Suffolk family ring found at Loch Lomond sells at auction for £17,000
PUBLISHED: 11:30 11 September 2019
A 17th century ring engraved with the crest of the Colman family from Suffolk and with links to King Charles II has sold for more than £17,000 at auction.
The gold armorial ring, which is believed to date from 1640 to 1680, was discovered on the shores of Loch Lomond in November last year by detectorist Michelle Vall.
Mrs Vall, a teaching assistant from Blackpool, Lancashire, found it at Duck Bay on Loch Lomond while exploring the area with her husband last November.
She declared it as Scottish Treasure Trove to the National Museum of Scotland but the body told her in June it did not want to buy it, leaving her free to sell it.
She contacted auction house Dix Noonan Webb (DNW), which discovered the crest belonged to the Colman family, of Brent Eleigh, near Lavenham.
The crest can be seen prominently displayed on the ledge slab of the tomb of Samuel Colman (1569-1653) in St Mary's Church in the village and on the Brent Eleigh sign post.
The ring is believed to have belonged to Edward Colman, who became a convert to Catholicism and was later found guilty of treason and hung, drawn and quartered.
DNW valued the ring at £10,000, but after going under the hammer at its Jewellery, Watches and Objects of Vertu sale in London on Tuesday sold for £17,360 with buyer's premium.
Mrs Vall said: "I'm relieved it's all over - it's quite a moment after waiting for so long.
You may also want to watch:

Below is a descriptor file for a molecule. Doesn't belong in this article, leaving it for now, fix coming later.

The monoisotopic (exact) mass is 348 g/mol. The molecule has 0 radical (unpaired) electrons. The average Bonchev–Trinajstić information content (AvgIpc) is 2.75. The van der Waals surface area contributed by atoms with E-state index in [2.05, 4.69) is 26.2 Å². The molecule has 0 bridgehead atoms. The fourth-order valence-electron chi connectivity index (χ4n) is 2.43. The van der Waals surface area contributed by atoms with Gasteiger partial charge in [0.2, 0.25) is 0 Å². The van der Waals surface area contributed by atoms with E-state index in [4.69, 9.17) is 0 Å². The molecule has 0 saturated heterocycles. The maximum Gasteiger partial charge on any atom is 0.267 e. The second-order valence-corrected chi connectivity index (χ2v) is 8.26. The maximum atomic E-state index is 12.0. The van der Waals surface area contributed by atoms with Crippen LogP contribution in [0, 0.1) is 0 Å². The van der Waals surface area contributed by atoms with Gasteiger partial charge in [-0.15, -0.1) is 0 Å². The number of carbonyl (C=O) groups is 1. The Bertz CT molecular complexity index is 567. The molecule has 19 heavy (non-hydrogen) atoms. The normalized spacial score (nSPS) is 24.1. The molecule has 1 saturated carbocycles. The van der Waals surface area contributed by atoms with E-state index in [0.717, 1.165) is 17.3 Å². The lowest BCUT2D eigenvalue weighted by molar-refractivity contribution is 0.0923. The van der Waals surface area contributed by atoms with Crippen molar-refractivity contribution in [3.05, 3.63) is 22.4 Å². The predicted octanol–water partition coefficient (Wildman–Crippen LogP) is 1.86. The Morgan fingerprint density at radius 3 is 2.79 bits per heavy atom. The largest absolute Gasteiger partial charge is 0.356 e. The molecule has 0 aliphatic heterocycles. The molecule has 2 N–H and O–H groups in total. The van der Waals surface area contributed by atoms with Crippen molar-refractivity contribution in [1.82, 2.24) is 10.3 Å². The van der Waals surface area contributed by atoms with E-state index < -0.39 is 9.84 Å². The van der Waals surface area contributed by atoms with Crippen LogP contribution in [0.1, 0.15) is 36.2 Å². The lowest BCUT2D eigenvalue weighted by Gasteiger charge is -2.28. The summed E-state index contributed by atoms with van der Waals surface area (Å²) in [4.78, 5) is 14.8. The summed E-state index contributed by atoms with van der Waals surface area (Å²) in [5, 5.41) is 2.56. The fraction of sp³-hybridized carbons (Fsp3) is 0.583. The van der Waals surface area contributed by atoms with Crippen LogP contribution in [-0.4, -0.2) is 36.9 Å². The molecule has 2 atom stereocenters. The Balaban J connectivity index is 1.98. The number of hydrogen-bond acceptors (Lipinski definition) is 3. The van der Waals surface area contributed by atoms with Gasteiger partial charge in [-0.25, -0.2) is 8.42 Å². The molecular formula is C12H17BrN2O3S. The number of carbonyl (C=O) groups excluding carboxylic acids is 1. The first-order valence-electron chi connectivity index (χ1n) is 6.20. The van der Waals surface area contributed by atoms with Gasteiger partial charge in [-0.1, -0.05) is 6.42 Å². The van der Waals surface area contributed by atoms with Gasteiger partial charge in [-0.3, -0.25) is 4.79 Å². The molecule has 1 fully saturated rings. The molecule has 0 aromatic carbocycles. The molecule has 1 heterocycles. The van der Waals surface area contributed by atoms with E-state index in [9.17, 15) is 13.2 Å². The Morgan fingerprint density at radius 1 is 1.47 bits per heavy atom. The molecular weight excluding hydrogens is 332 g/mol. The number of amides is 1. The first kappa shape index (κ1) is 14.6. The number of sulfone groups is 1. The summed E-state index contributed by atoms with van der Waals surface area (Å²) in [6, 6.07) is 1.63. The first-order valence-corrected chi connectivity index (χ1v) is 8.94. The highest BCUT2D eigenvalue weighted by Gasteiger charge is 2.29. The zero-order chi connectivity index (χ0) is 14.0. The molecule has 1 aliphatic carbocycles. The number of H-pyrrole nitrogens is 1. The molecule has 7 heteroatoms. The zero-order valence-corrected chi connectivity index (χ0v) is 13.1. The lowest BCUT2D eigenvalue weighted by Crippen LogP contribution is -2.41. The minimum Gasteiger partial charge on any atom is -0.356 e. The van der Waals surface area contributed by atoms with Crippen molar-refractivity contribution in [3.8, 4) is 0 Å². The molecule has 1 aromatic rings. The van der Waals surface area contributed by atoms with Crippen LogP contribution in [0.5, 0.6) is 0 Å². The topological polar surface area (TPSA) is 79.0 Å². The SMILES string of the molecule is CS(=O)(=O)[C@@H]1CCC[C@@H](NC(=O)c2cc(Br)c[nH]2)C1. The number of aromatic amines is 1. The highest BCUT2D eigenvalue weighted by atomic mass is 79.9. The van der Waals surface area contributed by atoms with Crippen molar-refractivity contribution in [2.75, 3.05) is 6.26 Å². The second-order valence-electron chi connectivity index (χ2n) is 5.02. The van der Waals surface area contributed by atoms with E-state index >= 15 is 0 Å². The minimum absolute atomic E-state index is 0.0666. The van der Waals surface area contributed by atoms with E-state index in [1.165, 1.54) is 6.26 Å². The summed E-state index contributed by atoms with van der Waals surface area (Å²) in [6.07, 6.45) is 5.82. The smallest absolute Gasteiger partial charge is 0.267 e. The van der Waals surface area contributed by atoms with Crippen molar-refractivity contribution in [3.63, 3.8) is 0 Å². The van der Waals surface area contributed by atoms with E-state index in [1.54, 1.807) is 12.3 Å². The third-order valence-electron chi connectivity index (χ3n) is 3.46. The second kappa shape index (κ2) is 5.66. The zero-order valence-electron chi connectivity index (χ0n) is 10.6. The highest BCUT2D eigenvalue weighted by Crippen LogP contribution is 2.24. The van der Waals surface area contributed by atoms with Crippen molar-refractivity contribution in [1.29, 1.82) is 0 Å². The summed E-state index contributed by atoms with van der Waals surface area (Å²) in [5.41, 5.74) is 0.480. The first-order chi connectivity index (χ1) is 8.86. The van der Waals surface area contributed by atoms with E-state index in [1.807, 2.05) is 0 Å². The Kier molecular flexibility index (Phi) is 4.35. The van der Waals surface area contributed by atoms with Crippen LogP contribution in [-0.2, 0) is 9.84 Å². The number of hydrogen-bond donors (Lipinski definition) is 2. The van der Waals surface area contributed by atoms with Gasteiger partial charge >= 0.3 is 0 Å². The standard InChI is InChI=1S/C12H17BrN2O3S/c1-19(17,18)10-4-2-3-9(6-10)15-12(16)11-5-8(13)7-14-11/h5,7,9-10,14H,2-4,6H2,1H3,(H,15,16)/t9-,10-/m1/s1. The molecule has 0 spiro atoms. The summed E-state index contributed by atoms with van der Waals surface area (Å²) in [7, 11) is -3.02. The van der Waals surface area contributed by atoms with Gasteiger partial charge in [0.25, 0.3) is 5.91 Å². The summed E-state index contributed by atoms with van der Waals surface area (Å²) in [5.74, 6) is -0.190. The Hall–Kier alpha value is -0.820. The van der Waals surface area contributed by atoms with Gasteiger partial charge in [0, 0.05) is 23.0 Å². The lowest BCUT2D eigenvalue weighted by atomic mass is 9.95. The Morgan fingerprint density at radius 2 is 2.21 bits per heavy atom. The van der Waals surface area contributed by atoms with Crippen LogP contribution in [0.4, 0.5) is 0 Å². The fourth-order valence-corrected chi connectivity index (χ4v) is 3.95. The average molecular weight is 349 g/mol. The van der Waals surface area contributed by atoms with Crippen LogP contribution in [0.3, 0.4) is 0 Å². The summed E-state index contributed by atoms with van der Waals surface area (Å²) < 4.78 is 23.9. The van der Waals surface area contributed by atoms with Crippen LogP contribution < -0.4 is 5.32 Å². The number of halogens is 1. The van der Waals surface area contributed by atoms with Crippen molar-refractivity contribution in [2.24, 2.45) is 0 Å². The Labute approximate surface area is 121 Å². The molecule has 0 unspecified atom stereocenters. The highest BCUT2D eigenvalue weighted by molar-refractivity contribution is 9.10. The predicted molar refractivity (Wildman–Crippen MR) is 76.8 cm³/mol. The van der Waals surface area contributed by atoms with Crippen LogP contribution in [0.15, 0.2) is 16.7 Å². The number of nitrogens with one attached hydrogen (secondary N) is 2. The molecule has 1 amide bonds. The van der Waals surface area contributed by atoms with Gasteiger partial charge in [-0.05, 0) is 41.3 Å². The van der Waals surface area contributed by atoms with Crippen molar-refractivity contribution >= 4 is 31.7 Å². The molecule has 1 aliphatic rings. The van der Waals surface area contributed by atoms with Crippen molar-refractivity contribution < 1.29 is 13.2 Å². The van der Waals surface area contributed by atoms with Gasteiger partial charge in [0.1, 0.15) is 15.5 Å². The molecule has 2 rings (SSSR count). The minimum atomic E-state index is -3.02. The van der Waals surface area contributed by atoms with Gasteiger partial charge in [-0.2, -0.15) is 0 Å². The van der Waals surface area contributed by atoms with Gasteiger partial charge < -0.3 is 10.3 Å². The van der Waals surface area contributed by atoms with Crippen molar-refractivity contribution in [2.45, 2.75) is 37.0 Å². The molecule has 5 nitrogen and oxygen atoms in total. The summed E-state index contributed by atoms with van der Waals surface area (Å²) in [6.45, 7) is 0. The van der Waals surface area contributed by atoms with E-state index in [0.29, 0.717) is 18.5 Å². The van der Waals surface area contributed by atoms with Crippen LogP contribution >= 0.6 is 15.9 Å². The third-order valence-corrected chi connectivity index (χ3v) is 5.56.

"The whole auction side of it was quite scary, you wonder how it's going to go. I'm very pleased with the outcome."
She added her half of the earnings - the rest goes to the landowner - would be put away to pay for future metal detector travelling.
It is not the first time Mrs Vall has found a valuable object.
A few years ago she found a rare gold half angel coin struck during the reign of the Richard III, which sold at auction for £40,800 in December 2017.
The inside of her latest find, which is thought to date from 1640-80, is engraved with I for Jesus, which could indicate the owner was a member of the Jesuits.
Colman established himself at court in 1661, acting as a bodyguard to the king, and by 1673 had been appointed secretary to fellow Catholic, Mary of Modena, wife of James, Duke of York, the younger brother and heir presumptive to the Protestant King Charles II, who reigned from 1660-85.
But in September 1678, Titus Oates a renegade Anglican priest made claims of a "Popish Plot", accusing nearly 550 Jesuits of involvement in plots to assassinate the king, with Colman among the accused.
He was found guilty of treason and in November 1678 was hung, drawn and quartered, one of at least 15 innocent men to be executed.
Now considered a Catholic martyr, Colman was beatified by Pope Pius XI in 1929.
Oates was later discredited and convicted of perjury for the Popish Plot.
If you value what this gives you, please consider supporting our work. Click the link in the yellow box below for details.